Dhaka, Oct. 21: Bangladesh has honoured 61 dignitaries from eight countries in recognition for their outstanding contribution in creating the country out of the 1971 Liberation War.
Bangladesh President Zillur Rahman and Prime Minister Sheikh Hasina presided over the colourful awards presentation function at the Bangabandhu International Conference Centre in Dhaka.
Speaking on the occasion, Prime Minister Sheikh Hasina said it was great honour for the country to pay tribute to the people without whom this day could not have been possible for them.
“Poets, writers, journalists, social workers, intellectuals and politicians apart from people from all walks of life stood by us during those hours of crisis. They helped us in all possible modes. They exerted pressure on their respective governments to support the cause of the people of Bangladesh,” said Hasina.
She added: “They stood by our people who took refuge in India and also lent morale support to our freedom fighters. They extended help through financial support for arms for the Mukti Bahini, the crusaders who fought for the liberation.”
” And today (Saturday), we are reciprocating their kind and heroic gestures with our salutations and honour them here. It is not just an honour for them but we, the people of Bangladesh, too feel elated for honouring them as a mark of our gratitude,” said Hasina.
Joan A Dine, an American social worker, recalling her days as a volunteer in 1971, said they were happy the way Bangladesh has emerged and transformed itself post war.
“Armies do salute you for your amazing achievements since independence and before. We value … your economic growth rate and we admire your rich language, music, poetry, dance and tradition but most of all, we cherish, we all honourees and our countrymen cherish our friendship with your handsome, talented, courageous, brilliant and …. people. We hope for you all the best,” said Dine.
The awardees received a citation on silk cloth and a gold-plated silver plaque on which the replica of the national mausoleum is engraved.
The awards were divided in two categories. One was ‘Bangladesh Muktijuddho Sammanana’ (Bangladesh Liberation War Honour) while the other was ‘Muktijuddho Moitri Sammanana’ (Friends of Liberation War Honour).
Out of 61 dignitaries, two received Bangladesh Muktijuddho Sammanana awards while the remaining 59 got Muktijuddho Moitri Sammanana.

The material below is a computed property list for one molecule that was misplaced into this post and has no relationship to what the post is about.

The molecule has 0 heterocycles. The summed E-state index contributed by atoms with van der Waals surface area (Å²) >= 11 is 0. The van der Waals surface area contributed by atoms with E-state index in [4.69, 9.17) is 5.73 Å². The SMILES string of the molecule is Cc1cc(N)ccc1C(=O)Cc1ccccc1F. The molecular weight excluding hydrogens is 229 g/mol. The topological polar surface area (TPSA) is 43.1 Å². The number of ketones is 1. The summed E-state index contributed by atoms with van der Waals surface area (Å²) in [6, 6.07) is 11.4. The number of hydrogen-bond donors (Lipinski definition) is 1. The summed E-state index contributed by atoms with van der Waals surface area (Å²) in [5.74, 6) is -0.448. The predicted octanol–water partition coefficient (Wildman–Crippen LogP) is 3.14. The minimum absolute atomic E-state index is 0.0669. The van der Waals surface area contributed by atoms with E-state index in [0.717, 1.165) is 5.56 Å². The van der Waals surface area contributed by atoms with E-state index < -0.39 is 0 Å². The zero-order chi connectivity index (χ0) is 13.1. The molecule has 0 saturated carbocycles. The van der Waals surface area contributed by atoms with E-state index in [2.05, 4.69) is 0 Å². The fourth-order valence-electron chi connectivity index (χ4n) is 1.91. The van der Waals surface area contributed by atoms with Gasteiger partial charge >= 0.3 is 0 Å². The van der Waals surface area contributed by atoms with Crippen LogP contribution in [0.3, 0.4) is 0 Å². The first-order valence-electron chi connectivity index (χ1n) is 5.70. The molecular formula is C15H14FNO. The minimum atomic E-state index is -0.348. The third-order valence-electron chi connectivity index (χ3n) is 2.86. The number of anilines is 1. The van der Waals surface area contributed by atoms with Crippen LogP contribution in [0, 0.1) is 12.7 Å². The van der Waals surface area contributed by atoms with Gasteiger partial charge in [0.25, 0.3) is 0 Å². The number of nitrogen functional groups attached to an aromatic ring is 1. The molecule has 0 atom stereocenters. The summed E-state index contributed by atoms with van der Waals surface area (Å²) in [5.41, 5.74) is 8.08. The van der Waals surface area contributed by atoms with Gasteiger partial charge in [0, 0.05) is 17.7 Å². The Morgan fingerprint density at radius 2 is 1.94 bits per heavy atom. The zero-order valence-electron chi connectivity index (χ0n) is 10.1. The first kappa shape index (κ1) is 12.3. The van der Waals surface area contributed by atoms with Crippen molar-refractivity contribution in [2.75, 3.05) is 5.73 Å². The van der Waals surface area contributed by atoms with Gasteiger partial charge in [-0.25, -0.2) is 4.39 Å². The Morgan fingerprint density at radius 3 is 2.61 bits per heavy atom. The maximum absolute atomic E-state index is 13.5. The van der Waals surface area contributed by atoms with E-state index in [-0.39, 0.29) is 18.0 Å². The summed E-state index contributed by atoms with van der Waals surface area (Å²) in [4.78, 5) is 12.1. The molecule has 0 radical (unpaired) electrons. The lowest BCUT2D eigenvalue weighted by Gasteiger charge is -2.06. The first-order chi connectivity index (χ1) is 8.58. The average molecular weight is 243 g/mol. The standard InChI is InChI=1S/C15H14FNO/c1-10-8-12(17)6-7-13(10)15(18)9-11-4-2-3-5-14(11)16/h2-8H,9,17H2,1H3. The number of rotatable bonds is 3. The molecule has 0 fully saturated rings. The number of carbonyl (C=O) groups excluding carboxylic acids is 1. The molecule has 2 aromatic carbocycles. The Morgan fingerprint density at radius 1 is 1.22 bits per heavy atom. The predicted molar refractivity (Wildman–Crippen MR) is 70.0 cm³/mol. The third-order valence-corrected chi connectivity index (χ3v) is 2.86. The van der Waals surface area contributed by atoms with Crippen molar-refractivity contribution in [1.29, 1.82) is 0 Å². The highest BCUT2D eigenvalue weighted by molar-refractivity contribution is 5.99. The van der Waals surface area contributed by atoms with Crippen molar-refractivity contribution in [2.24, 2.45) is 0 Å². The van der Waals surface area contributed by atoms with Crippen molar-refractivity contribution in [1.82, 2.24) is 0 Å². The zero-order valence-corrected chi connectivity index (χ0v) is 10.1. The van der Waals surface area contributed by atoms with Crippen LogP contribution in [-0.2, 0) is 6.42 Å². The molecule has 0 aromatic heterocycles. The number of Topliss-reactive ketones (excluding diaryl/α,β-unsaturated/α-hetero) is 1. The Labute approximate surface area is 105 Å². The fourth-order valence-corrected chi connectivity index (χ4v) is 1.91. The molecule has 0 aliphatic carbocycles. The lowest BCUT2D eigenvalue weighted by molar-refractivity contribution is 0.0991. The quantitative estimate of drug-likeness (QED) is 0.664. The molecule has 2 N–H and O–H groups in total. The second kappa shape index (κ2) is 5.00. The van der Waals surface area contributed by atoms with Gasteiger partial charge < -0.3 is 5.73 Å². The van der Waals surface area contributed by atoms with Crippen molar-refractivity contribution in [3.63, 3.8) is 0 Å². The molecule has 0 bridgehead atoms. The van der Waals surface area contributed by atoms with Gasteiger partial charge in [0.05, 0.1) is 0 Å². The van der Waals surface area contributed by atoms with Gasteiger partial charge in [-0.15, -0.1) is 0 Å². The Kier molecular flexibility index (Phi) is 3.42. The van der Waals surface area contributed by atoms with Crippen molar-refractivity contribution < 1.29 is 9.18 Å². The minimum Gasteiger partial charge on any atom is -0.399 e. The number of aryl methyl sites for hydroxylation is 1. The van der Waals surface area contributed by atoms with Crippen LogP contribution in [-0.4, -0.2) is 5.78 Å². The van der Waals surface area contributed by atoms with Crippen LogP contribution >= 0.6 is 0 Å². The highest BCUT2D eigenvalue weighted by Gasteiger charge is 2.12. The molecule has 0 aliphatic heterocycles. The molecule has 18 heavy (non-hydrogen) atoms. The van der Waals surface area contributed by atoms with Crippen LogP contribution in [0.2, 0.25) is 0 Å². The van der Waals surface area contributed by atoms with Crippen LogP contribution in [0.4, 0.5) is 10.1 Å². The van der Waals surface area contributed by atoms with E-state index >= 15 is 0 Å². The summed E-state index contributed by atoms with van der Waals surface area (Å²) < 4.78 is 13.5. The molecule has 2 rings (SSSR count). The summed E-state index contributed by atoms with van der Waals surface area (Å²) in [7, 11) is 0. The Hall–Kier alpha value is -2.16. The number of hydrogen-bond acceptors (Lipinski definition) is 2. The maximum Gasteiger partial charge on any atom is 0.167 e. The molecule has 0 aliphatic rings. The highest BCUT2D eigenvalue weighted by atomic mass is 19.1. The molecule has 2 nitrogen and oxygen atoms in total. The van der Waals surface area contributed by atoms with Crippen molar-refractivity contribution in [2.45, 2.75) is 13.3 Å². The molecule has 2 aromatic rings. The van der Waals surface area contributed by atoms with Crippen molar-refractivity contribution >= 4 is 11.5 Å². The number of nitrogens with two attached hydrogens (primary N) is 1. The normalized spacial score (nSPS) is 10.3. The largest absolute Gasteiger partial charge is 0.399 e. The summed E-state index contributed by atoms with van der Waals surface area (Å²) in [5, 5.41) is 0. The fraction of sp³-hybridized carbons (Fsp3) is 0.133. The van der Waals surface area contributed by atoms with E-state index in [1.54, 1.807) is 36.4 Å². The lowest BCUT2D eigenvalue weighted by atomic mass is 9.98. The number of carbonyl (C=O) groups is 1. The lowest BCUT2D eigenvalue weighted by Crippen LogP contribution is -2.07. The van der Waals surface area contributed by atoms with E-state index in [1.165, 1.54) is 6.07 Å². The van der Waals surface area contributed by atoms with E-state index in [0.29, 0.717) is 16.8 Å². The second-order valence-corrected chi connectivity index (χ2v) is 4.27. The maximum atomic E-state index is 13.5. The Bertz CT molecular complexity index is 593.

Among the awardees, 52 were from India and the rest were from Nepal, United States, United Kingdom, Vietnam, Australia, Sweden and Italy.
Anshul Avijit received an award on behalf of his late grandfather Babu Jagjivan Ram who was India’s Defence Minister in 1971 and played a pivotal role in the liberation of Bangladesh, an armed battle that lasted nine months.
“It’s a great honour and a privilege to be here in Dhaka. I am receiving this award. I am the grandson of Babu Jagjivan Ram who was the Defence Minister of India during the time of Bangladesh Liberation War. His contribution has been recognised and honoured here. It’s a great privilege to be here and it is also important for me and for other people associated with the war and the manner in which they contributed,” said Avijit.
This is the third phase of awarding foreign friends and organisations after conferring of ‘Bangladesh Freedom Honour’ posthumously on Indira Gandhi last year.
Bangladesh, formerly East Pakistan, gained independence with India’s help in December 1971, following a nine-month war against Pakistan.
Around three million people were killed while the Pakistan troops and Razakkars (Pakistanis who originally hailed from India’s northern states of Uttar Pradesh and Bihar), reportedly raped thousands of women and young girls in the rural areas.
Although the present day Bangladesh is keen to keep at bay fundamentalists, certain Islamist groups want to scrap the tag of ‘secularism’ as a state principle in the Muslim-majority country.
In context of this, it may be mentioned that the former chief of Jamaat-e-Islami party and country’s top Islamist leader, Golam Azam, was arrested for war crimes and for abetting the Razakars who supported the tyranny of the Pakistan Army on locals.
The 90-year-old leader is facing trial for helping the Pakistani Army during Bangladesh’s 1971 war of independence.
Activists of Jamaat-e-Islami opposed Bangladesh’s independence from Pakistan and fought with the Pakistani Army in what was then East Pakistan.
Dozens of other Jamaat leaders, including its chief Moulana Motiur Rahman Nizami and Secretary General Ali Ahsan Mohammad Mujahid are already in prison accused of war crimes. (ANI)